Among the list of hope-inspiring arrivals to the 2020 White Sox was the return of Michael Kopech, who missed the end of his 2018 campaign and all of the 2019 season recovering from Tommy John surgery. The hope was for the prized once-prospect to get back on track in a shortened season and make strides in his long-term development, be it as a member of the rotation or as some heat out of the bullpen.
It took some by surprise, then, when it was announced that Kopech was to not participate in MLB’s 2020 season. While he’s not medically considered high-risk, Kopech’s decision, the same one made by 12 other players, is not one to be negatively judged. Even putting aside the risks of playing amidst a still-raging pandemic that we know so little about, there is also risk in rushing back to play 60 games in 66 days and throwing 100+ MPH, while playing only one live game since Tommy John surgery. Kopech’s choice, it seems, was delivered and accepted amicably.
“We as a team, as an organization, especially us as players, we support Michael in everything he’s going through,” Giolito said after starting the team’s intrasquad game today. “It’s just one of those things where he doesn’t feel comfortable being here and it’s a very strange season to begin with. Like he’s not the only player to opt-out, so it is what it is.”
With Kopech’s absence, the image of the White Sox’ rotation becomes a little clearer, though we may still not know what their best assortment of arms is even by the end of the season. Lucas Giolito and Dallas Keuchel’s roles are certain as the front two starters of the rotation, with Giolito likely to get the ball come July 24. Beyond them are a group of arms with a lot of questions that may still not be answered by the end of the season.
“I think the depth that we have, starting-pitching wise is great,” Giolito said.
Between Carlos Rodón, Dylan Cease, Reynaldo López and Gio Gonzalez, the White Sox have four pitchers who could theoretically fill out the last three starting spots, or four if they go with a six-man rotation.
“I really do love the mix of pitching that we have here,” Gonzalez said last Tuesday. “I think we have plenty of fire arms, especially from a couple starters and definitely guys out of the ‘pen”
On the surface at least, Gio Gonzalez seems to make the most sense as the third starter behind Keuchel and Giolito. Signed for on the cheap for one year at $5 million, Gonzalez comes off a year in which he only pitched 87.1 innings for the Brewers. In that time, though, he gave the Brewers solid production with an 8.04 K/9 and a 3.50 ERA. His 3.81 BB/9 gives concern for control, especially since it was on the higher end for his career, but some of that could be explained by injury. But his 4.04 FIP is encouraging, and if he can repeat what he did in 17 starts for Milwaukee last season, with some expected regression, he could be a valuable contributor to the middle of the Sox’ rotation.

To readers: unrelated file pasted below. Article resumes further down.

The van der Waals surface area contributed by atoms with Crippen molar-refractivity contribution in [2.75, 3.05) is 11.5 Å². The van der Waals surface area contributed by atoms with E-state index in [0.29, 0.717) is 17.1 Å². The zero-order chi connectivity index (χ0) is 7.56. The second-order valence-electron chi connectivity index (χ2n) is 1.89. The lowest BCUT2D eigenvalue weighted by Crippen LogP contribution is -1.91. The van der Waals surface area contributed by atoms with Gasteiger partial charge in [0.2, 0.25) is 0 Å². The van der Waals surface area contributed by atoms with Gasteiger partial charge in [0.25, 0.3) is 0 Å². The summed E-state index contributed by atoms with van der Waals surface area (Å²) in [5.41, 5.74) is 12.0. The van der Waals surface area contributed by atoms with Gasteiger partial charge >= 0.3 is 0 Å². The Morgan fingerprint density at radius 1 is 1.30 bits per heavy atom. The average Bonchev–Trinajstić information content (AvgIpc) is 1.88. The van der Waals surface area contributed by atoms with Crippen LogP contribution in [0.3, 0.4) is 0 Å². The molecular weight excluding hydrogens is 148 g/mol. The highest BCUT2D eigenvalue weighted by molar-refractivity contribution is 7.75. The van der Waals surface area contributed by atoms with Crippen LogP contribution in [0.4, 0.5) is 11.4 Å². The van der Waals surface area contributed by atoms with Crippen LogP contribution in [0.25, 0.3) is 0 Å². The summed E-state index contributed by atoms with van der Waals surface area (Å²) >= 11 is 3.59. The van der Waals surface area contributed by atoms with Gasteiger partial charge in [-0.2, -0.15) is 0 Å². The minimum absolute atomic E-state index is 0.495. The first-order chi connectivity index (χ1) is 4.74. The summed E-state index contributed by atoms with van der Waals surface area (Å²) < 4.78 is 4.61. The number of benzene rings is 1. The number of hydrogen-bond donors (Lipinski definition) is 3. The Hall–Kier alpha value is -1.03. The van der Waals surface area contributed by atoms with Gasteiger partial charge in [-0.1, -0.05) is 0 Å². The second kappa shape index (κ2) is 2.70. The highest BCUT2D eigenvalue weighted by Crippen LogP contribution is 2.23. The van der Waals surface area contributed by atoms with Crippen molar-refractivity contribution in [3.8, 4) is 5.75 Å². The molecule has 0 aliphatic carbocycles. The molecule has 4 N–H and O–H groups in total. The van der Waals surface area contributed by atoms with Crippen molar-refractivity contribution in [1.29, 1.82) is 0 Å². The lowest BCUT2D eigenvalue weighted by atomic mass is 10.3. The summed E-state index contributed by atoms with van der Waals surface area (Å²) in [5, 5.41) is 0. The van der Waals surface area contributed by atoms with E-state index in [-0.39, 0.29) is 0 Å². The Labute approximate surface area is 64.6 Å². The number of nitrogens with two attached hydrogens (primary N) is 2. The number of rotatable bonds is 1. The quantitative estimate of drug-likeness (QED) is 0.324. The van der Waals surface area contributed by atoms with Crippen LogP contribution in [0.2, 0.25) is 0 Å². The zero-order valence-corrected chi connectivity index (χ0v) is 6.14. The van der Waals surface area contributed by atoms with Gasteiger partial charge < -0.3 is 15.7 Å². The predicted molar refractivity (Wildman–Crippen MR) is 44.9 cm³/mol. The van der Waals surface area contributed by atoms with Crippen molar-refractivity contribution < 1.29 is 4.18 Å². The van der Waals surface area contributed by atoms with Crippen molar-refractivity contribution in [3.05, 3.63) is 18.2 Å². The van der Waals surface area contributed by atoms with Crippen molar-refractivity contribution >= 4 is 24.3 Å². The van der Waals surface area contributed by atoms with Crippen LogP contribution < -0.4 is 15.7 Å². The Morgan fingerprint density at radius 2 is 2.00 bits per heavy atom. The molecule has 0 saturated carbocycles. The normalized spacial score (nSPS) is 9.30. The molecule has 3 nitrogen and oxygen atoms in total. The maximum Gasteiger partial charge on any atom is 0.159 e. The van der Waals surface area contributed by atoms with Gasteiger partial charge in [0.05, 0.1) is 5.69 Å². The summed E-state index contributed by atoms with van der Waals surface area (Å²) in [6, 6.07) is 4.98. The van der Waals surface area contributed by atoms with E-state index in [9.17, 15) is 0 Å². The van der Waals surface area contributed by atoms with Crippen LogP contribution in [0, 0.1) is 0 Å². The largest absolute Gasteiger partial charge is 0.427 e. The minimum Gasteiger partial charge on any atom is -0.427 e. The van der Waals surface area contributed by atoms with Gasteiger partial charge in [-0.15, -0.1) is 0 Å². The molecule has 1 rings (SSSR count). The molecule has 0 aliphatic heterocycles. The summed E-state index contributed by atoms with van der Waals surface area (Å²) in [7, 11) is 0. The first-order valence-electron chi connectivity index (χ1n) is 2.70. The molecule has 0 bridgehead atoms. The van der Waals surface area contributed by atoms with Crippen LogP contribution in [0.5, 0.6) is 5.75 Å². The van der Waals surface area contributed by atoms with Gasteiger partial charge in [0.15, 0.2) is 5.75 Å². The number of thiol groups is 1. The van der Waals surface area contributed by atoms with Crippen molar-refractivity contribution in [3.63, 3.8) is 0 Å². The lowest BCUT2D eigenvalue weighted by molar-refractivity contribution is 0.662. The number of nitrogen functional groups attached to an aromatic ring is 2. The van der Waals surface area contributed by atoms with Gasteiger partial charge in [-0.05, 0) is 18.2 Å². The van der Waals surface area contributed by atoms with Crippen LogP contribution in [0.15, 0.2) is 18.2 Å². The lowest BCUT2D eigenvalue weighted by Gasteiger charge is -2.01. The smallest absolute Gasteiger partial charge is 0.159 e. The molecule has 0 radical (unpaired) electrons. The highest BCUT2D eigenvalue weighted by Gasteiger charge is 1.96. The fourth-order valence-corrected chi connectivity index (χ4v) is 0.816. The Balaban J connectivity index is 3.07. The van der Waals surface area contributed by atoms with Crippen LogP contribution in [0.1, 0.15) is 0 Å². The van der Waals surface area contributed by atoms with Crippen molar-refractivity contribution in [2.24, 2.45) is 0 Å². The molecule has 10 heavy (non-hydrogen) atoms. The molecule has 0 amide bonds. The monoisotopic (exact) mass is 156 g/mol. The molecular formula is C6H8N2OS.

Also a possibility for that spot is Carlos Rodón, who made only seven starts before going down with a torn UCL that required Tommy John surgery. To this point, Rodón hasn’t fully put everything together in the way of health and command, but a nine-game stretch from July through August of 2018 was what he can look like if everything comes together; he went 5-0 over 63.2 innings pitched with 49 strikeouts and a 1.84 ERA. He never got the chance to build off that run that now seems so far in the rearview mirror, but now, finally fully healthy, he may approach that place once again.
Reynaldo López has been around the Majors since his 2016 debut with the Washington Nationals, and after a full season in 2018 where he pitched to a 3.81 ERA, he emerged as a potential middle-of-the-rotation starter with possible upside to go beyond that. He easily hits mid-90s on his fastball and, based on velocity and movement, BaseballSavant compares him to 2018 Max Scherzer.
2019 wrote a completely different story however, a year in which he gave up the fourth-most home runs in baseball and his ERA ballooned to 5.38. His walk rate actually dropped last year, from 3.58 BB/9 in 2018 to 3.18, but giving up 1.71 home runs per nine innings is a brutal stat to achieve. López has attributed a lot of that to mental lapses and worked to adjust his focus in the offseason. It’s tough to make a long-term assessment on somebody over a 60-game season, but a make-or-break year could be on the horizon for López.
The White Sox probably didn’t plan Dylan Cease’s 2019 debut to go exactly the way it did. While he flashed his tantalizing stuff, throwing in the 87th percentile in fastball spin and in the 68th percentile for curveball spin, per BaseballSavant, through 73 innings pitched, his 1.85 HR/9 and 4.32 BB/9 showed a pitcher who greatly struggled with command.
But part of the growth process is letting a pitcher work through their struggles, and Cease figures to be on the roster throughout 2020. He’s unlikely to land behind Keuchel and Giolito for the three spot instead of Gonzalez or even Rodón, but as he gets more fine-tuned throughout the season and starts to gain command on his fastball, he could be extremely effective both in the rotation or even out of the bullpen if necessary.
“I think Cease’s arm is incredible how he gets the spin behind the ball,” Gonzalez said.
As this staff comes together, the final two names to watch out for are Dane Dunning and Jimmy Lambert, both making a return from Tommy John surgery. Though the six names above have the best chances to make up the rotation, Lambert and Dunning could work their way in somehow, either through the bullpen or making spot starts. The plan is for both of them to start off at the club’s second site in Schaumburg and potentially work their way into the fold if need be, but they offer depth to a rotation that doesn’t have a clear shape quite yet.